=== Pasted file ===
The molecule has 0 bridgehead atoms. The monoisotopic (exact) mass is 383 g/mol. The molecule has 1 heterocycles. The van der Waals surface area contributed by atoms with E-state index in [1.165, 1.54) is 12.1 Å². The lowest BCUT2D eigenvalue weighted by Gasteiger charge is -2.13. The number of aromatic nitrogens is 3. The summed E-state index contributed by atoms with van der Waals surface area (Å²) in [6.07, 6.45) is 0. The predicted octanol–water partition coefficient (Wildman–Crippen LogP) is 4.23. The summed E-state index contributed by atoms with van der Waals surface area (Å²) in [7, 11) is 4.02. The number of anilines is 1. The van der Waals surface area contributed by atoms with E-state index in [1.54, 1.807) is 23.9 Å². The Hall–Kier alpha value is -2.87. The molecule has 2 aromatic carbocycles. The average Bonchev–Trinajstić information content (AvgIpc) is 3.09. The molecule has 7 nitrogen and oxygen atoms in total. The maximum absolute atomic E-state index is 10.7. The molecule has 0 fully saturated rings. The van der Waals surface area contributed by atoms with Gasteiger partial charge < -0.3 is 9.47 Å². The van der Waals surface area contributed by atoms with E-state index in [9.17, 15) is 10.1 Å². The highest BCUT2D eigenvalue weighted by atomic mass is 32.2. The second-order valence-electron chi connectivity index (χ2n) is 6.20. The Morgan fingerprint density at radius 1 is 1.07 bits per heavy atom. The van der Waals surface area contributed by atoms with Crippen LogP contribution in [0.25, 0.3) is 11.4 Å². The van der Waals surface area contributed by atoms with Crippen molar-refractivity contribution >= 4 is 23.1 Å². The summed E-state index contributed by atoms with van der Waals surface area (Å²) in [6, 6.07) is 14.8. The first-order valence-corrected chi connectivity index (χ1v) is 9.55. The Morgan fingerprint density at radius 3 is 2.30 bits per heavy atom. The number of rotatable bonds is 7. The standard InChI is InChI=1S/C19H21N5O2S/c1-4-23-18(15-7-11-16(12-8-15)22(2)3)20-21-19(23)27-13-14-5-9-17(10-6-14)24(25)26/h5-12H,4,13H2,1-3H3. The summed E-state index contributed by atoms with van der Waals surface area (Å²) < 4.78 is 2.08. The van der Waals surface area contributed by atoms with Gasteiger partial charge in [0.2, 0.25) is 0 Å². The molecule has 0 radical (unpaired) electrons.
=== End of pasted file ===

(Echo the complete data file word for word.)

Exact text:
The molecule has 0 bridgehead atoms. The monoisotopic (exact) mass is 383 g/mol. The molecule has 1 heterocycles. The van der Waals surface area contributed by atoms with E-state index in [1.165, 1.54) is 12.1 Å². The lowest BCUT2D eigenvalue weighted by Gasteiger charge is -2.13. The number of aromatic nitrogens is 3. The summed E-state index contributed by atoms with van der Waals surface area (Å²) in [6.07, 6.45) is 0. The predicted octanol–water partition coefficient (Wildman–Crippen LogP) is 4.23. The summed E-state index contributed by atoms with van der Waals surface area (Å²) in [7, 11) is 4.02. The number of anilines is 1. The van der Waals surface area contributed by atoms with E-state index in [1.54, 1.807) is 23.9 Å². The Hall–Kier alpha value is -2.87. The molecule has 2 aromatic carbocycles. The average Bonchev–Trinajstić information content (AvgIpc) is 3.09. The molecule has 7 nitrogen and oxygen atoms in total. The maximum absolute atomic E-state index is 10.7. The molecule has 0 fully saturated rings. The van der Waals surface area contributed by atoms with Gasteiger partial charge < -0.3 is 9.47 Å². The van der Waals surface area contributed by atoms with E-state index in [9.17, 15) is 10.1 Å². The highest BCUT2D eigenvalue weighted by atomic mass is 32.2. The second-order valence-electron chi connectivity index (χ2n) is 6.20. The Morgan fingerprint density at radius 1 is 1.07 bits per heavy atom. The van der Waals surface area contributed by atoms with Crippen LogP contribution in [0.25, 0.3) is 11.4 Å². The van der Waals surface area contributed by atoms with Crippen molar-refractivity contribution >= 4 is 23.1 Å². The summed E-state index contributed by atoms with van der Waals surface area (Å²) in [6, 6.07) is 14.8. The first-order valence-corrected chi connectivity index (χ1v) is 9.55. The Morgan fingerprint density at radius 3 is 2.30 bits per heavy atom. The number of rotatable bonds is 7. The standard InChI is InChI=1S/C19H21N5O2S/c1-4-23-18(15-7-11-16(12-8-15)22(2)3)20-21-19(23)27-13-14-5-9-17(10-6-14)24(25)26/h5-12H,4,13H2,1-3H3. The summed E-state index contributed by atoms with van der Waals surface area (Å²) < 4.78 is 2.08. The van der Waals surface area contributed by atoms with Gasteiger partial charge in [0.2, 0.25) is 0 Å². The molecule has 0 radical (unpaired) electrons.